Slow play a bigger issue than long putters

2013-09-27 00:00

RECENTLY, American left-hander Bubba Watson said that slow play is a far more important issue than long anchored putters.

Of course, he was having a dig at the authorities because he is a user of the long broom-stick type putter, so his comments may not be taken too seriously.

But he is entitled to his opinion and he has highlighted a problem in slow play. The professionals do take far too long to play 18 holes of golf.

In tournaments, professionals play in pairs to speed up the pace and, unlike weekend amateurs, they don’t break after nine holes, but it still takes up to five hours for a round.

The U.S. PGA will need to deal with this aspect of the professional game because it does have implications for the sport. Amateur golfers, especially the younger guys, tend to copy their professional heroes. You will sometimes see a pro looking at a putt from all angles, shading his eyes from the sun, giving it a plumb-bob, a discussion with the caddie and then after what seems like five minutes, the putt is over hit by a metre and, believe it or not, he marks the ball.

This is clearly not acceptable and Bubba Watson makes a valid point. It has been suggested that continuous putting will improve matters. This means that once you have your first putt, you continue putting until you have holed out.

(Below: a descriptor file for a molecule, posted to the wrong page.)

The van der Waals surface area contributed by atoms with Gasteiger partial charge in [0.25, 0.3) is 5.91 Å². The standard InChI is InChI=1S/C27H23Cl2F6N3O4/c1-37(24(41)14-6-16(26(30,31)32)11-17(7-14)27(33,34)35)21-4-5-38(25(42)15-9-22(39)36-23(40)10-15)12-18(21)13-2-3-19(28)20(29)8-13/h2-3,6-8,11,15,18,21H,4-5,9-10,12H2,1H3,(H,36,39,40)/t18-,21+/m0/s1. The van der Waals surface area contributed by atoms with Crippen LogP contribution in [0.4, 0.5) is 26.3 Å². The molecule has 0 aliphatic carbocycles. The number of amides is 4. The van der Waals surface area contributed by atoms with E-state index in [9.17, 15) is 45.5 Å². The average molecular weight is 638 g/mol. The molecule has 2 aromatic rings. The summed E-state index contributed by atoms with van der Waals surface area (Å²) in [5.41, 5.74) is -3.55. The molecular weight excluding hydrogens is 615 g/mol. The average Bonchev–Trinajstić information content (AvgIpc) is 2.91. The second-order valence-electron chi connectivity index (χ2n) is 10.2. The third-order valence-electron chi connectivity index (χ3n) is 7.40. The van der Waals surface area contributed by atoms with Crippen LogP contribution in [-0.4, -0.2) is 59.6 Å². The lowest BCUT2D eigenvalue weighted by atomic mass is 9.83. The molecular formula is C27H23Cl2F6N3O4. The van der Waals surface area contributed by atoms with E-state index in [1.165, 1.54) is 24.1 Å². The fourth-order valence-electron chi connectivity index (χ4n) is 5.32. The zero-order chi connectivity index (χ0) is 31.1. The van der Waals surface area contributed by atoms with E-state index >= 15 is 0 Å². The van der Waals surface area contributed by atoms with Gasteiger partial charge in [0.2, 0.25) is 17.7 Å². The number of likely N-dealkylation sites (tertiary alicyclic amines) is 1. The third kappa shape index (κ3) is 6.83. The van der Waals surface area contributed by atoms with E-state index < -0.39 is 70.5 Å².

In theory, this sounds okay but if the golfer still takes forever to hit his ball, nothing much is gained. Nevertheless, don’t be surprised if this change to strokeplay rules is made sometime in the future by the governing bodies.

Regarding the long and anchored putters, the U.S. Golf Association and the Royal & Ancient have already made a ruling they will become illegal from January 2016. It is interesting to note that the users of the to-be-banned putters are still using them — no one yet has made the change to the short conventional type.

• Last Sunday, the annual Jack Mathews Trophy was played between Victoria Country Club and Maritzburg Golf Club. VCC were the hosts and regained the trophy, scoring an aggregate of 410 points to 360.

Jack Mathews wrote the golf column for The Natal Witness for 42 years. The column was called Out of the Rough and he wrote under the pen name Pin High.

From the 19th hole:

Three old golfers, Sam, Harry and Fred, were sitting together after their weekly game of golf. These are some of the things they were overheard saying to each other:

Sam said: “I went off the rails when I was younger, I guess I wasn’t cut out to be a train driver.”

Harry said: “Last night I dreamed that someone shouted at me, ‘On your marks, get set, go’. Then I woke up with a start.”

Fred said: “I sat next to guy on the plane who couldn’t fasten his safety belt. Then it suddenly clicked.”

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